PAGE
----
During the Covid lockdowns, did you ever wonder why there weren’t more peaceful protests as we lost our basic liberties?
The release of the “Twitter Files” has shown the government collaborated with the Big Tech platform to suppress free speech by censoring disfavored news stories and speakers. But as journalists Matt Taibbi, Bari Weiss, and others comb through years of Twitter data, they should seek to discover whether another of our most basic rights was also subverted: the First Amendment “right of the people peaceably to assemble, and to petition the Government for a redress of grievances.”
A month into the Covid-19 lockdowns, anti-lockdown protests were taking place nationwide. Politico reported: “Facebook is blocking anti-quarantine protesters from using the site to organize in-person gatherings that violate states’ stay-at-home orders.” A Facebook spokesman said the company was removing posts “when gatherings do not follow the health parameters established by the government and are therefore unlawful.” Protest organizers’ Pages were also shut down by Facebook for violating its terms of service by allegedly inciting violence.
But protest organizers knew to encourage participants to wear masks, socially distance, and not carry guns to avoid criticism. How much did Twitter, Facebook, and other tech giants restrict protesters from organizing under the guise of concerns about health risks or incitement to violence?
While there were those calling for revolution and saying menacing things on social media, did groups clearly advocating nonviolent demonstrations get blocked too? What was Twitter’s policy on sharing posts inviting people to demonstrate peacefully?
We know tech giants acted to support heavy-handed Covid-19 policies. They suppressed content questioning Covid lockdowns, mask mandates, and vaccines. Anthony Fauci directly communicated with Facebook’s chief, Mark Zuckerberg, to control coronavirus information. The Centers for Disease Control and Prevention’s digital medical chief communicated with Twitter executives about censoring unapproved opinions on social media.
As the Twitter Files have revealed, Twitter executives are about 99 percent Democrat and amplify and suppress viewpoints “quite a bit.”
Anti-Lockdown Protests Quelled
We know Twitter has quelled demonstrations in Canada too: the “Freedom Convoy” of truckers, who protested Covid shot mandates and policies in the Canadian capital of Ottawa in February 2022, two years after the Covid outbreak. Twitter banned their account, again using the reasoning that the group was inciting violence. The Canadian government also froze protesters’ bank accounts, and GoFundMe demonetized the group. The trucker convoy was noisy and blocked traffic, but it appears to have been nonviolent.
Contrast that with the Black Lives Matter demonstrations in the summer of 2020, which frequently turned violent and did billions of dollars of damage. Did tech giants amplify calls for BLM demonstrations? How much more manipulation might Big Tech have wrought? How much were President Donald Trump’s tweets suppressed?
Massive Democrat Effort to Manipulate Election Protesters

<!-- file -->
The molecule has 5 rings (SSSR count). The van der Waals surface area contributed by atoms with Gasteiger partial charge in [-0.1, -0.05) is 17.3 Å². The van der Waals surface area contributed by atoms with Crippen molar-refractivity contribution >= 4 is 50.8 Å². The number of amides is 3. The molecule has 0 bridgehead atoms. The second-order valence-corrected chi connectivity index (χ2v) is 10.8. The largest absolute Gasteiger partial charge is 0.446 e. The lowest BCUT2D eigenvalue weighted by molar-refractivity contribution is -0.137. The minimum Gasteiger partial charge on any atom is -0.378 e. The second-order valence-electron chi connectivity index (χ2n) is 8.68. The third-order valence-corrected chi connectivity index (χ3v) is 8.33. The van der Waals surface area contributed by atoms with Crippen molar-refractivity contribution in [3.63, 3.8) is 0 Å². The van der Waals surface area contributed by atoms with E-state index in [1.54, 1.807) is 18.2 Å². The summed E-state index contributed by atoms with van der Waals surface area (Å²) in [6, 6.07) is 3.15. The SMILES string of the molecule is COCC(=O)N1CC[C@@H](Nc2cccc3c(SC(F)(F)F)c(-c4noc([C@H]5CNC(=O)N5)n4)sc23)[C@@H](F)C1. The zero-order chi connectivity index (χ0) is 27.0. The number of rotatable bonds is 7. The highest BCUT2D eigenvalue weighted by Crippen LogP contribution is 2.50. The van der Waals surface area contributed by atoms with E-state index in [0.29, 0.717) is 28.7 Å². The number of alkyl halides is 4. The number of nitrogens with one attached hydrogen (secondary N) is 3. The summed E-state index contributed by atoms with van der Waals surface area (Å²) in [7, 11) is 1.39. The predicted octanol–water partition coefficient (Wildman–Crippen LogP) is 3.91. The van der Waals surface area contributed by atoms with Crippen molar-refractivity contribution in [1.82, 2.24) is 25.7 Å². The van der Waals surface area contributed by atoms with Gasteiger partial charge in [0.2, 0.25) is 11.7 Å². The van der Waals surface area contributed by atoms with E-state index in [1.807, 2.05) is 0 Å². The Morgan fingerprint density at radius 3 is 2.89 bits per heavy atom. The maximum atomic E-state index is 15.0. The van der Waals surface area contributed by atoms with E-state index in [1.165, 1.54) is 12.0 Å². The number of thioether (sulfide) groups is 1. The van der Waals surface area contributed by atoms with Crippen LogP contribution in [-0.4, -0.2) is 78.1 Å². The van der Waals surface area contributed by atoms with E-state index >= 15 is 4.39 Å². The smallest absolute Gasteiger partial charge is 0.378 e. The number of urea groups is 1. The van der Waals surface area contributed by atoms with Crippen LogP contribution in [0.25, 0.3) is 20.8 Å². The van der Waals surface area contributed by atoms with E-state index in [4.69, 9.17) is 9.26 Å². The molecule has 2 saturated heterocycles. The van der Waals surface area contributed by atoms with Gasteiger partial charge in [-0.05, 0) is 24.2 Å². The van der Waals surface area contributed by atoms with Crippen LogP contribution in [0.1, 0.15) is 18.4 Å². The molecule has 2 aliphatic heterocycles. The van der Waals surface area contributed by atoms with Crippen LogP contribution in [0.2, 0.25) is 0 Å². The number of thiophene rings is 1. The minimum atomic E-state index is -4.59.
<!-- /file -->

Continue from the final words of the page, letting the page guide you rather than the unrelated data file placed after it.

If this seems too speculative, remember that a key Time magazine article clearly states at its very beginning that avoiding protests was the main focus of a massive effort by “left-wing activists and business titans” to influence the 2020 election, an effort that began around when Covid-19 broke out.
“There was a conspiracy unfolding behind the scenes, one that … curtailed the protests,” Molly Ball wrote, referring to possible post-election demonstrations.
This anti-Trump campaign premised on Trump stealing the election included plans to counter any pro-Trump protests.
What was the Effect?
We’ll never know how large protests might have been, and whether they could have ended harmful lockdowns and other Covid measures sooner, or even created massive unrest.
Of course, there are many other reasons Americans didn’t more strongly protest against Covid policies. Fed disinformation by corporate media, many agreed with draconian interventions. Others were too comfortable working from home — and not working at all, with government benefits — to protest them.
Perhaps Americans were afraid to speak up, given Big Tech’s censorship and corporate media’s disparagement of critics of the conventional wisdom on Covid. They were silenced into submission because they could get “canceled” or fired. With few protesting, they were made to feel more alone in their beliefs and that most people were going along with it all.
All the more reason to be grateful Musk has taken over Twitter so that reasonable critics of the government don’t have to feel so persecuted and ideas can be exchanged freely.
In fact, why aren’t Americans peacefully protesting Big Tech now, given that Musk has given us proof that Twitter suppressed information so vital to the functioning of our democracy?
Perhaps because conservatives have known about media bias for a long time, but let’s hope the Twitter Files open other people’s eyes to this huge threat to the health of our nation — and that key records have not been deleted, as Musk has said they might have been.